out of for upgraders
out of for new users
So this one is easy. Apple's iPad 2 is exactly what you think it is: Very much a minor, evolutionary update over its predecessor.
And then it's not so easy. Apple's iPad 2 is also best-in-class for this new emerging market category of slate computing devices, so if you haven't yet pulled the trigger, and want (and can afford) such a thing, this is absolutely the best choice. It's not even close.
There is, of course, a longer version of this review. Let's start with what may seem like an odd comparison.
And that is, Apple's iPad 2 is like the second "Matrix" movie: It's clear that its creators blew all their good ideas on the first one, and equally clear that the third iteration will try to make up for the mistakes we see here. But like that second, somewhat disappointing Matrix movie, it doesn't really matter: This stuff is so popular right now that we'll gladly accept anything the Wachowski brothers--excuse me, Apple--shovels at us. And we'll do so with a smile on our faces and our wallet in our hands.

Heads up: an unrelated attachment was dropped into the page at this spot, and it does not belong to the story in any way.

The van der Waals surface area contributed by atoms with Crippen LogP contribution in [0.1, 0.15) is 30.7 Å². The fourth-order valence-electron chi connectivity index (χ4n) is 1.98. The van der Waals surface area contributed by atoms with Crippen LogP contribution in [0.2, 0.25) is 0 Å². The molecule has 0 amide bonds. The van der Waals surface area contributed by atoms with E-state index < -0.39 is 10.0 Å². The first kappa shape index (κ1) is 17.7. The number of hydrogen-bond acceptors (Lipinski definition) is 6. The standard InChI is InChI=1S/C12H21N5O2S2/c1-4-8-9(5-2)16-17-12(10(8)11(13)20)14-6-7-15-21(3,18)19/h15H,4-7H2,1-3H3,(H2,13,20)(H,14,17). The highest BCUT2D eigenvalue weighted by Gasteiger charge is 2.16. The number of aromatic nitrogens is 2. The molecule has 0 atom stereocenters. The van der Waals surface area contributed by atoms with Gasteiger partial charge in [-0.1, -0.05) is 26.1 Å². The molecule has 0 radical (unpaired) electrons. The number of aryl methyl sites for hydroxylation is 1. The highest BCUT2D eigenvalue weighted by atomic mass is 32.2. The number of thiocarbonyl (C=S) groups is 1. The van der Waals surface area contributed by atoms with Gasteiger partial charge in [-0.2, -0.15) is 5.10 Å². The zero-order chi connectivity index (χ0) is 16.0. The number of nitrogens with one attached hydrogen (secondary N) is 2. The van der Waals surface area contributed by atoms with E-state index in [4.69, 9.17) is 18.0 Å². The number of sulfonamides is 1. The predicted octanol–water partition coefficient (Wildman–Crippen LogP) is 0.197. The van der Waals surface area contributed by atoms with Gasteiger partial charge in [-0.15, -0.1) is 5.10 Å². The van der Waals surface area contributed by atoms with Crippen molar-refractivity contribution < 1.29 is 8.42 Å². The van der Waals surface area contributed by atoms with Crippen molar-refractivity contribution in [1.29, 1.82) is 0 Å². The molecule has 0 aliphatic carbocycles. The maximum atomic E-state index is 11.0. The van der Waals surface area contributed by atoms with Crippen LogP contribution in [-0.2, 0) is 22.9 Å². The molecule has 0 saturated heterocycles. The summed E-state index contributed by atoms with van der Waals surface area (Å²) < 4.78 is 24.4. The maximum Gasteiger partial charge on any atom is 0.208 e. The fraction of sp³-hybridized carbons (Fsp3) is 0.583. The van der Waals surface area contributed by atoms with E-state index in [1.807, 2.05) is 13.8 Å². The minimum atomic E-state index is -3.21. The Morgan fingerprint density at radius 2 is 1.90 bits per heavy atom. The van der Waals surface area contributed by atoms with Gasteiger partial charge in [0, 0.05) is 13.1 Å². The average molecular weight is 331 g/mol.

Surely there is a middle ground between "tired, evolutionary retread of the previous version" and Apple's claim that the iPad 2 is "an all-new design." And there is, since neither comment is accurate. Yes, the iPad is an evolution, not a revolution, but let's be honest with ourselves and simply admit that that's what virtually all of Apple's product updates are, by design and by necessity. The iPad was innovative and successful. Why would the iPad 2 be dramatically different?
To those who claim that "thinner, lighter, and faster" make the iPad 2 a big deal, however, I say, "so what?" These are, by now, the minimums we'd expect of an updated Apple product, aren't they? It retains the original iPad's excellent, excellent battery life of 10 hours, check. Again, this is the minimum.